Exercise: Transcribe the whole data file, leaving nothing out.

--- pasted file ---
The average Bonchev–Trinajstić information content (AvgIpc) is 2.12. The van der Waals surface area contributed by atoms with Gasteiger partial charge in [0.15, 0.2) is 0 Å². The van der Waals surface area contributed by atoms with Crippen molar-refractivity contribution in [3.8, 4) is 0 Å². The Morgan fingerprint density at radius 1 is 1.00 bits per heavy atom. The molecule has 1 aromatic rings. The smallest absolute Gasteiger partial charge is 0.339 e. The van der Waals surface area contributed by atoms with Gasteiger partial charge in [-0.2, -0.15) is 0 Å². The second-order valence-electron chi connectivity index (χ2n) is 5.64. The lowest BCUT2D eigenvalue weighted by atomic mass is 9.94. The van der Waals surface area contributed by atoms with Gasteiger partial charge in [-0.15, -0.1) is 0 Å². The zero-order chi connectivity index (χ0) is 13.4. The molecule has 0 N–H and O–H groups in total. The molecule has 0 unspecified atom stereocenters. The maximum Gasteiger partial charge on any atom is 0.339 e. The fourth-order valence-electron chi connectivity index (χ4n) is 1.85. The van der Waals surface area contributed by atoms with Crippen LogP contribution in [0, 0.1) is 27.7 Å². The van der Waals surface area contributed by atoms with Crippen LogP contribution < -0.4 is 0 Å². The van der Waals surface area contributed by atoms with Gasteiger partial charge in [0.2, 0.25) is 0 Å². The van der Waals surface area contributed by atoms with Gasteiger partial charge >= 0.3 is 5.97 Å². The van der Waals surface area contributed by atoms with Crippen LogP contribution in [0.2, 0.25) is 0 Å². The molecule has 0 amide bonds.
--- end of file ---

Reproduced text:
The average Bonchev–Trinajstić information content (AvgIpc) is 2.12. The van der Waals surface area contributed by atoms with Gasteiger partial charge in [0.15, 0.2) is 0 Å². The van der Waals surface area contributed by atoms with Crippen molar-refractivity contribution in [3.8, 4) is 0 Å². The Morgan fingerprint density at radius 1 is 1.00 bits per heavy atom. The molecule has 1 aromatic rings. The smallest absolute Gasteiger partial charge is 0.339 e. The van der Waals surface area contributed by atoms with Gasteiger partial charge in [-0.2, -0.15) is 0 Å². The second-order valence-electron chi connectivity index (χ2n) is 5.64. The lowest BCUT2D eigenvalue weighted by atomic mass is 9.94. The van der Waals surface area contributed by atoms with Gasteiger partial charge in [-0.15, -0.1) is 0 Å². The zero-order chi connectivity index (χ0) is 13.4. The molecule has 0 N–H and O–H groups in total. The molecule has 0 unspecified atom stereocenters. The maximum Gasteiger partial charge on any atom is 0.339 e. The fourth-order valence-electron chi connectivity index (χ4n) is 1.85. The van der Waals surface area contributed by atoms with Crippen LogP contribution in [0, 0.1) is 27.7 Å². The van der Waals surface area contributed by atoms with Crippen LogP contribution < -0.4 is 0 Å². The van der Waals surface area contributed by atoms with Gasteiger partial charge in [0.2, 0.25) is 0 Å². The van der Waals surface area contributed by atoms with Gasteiger partial charge >= 0.3 is 5.97 Å². The van der Waals surface area contributed by atoms with Crippen LogP contribution in [0.2, 0.25) is 0 Å². The molecule has 0 amide bonds.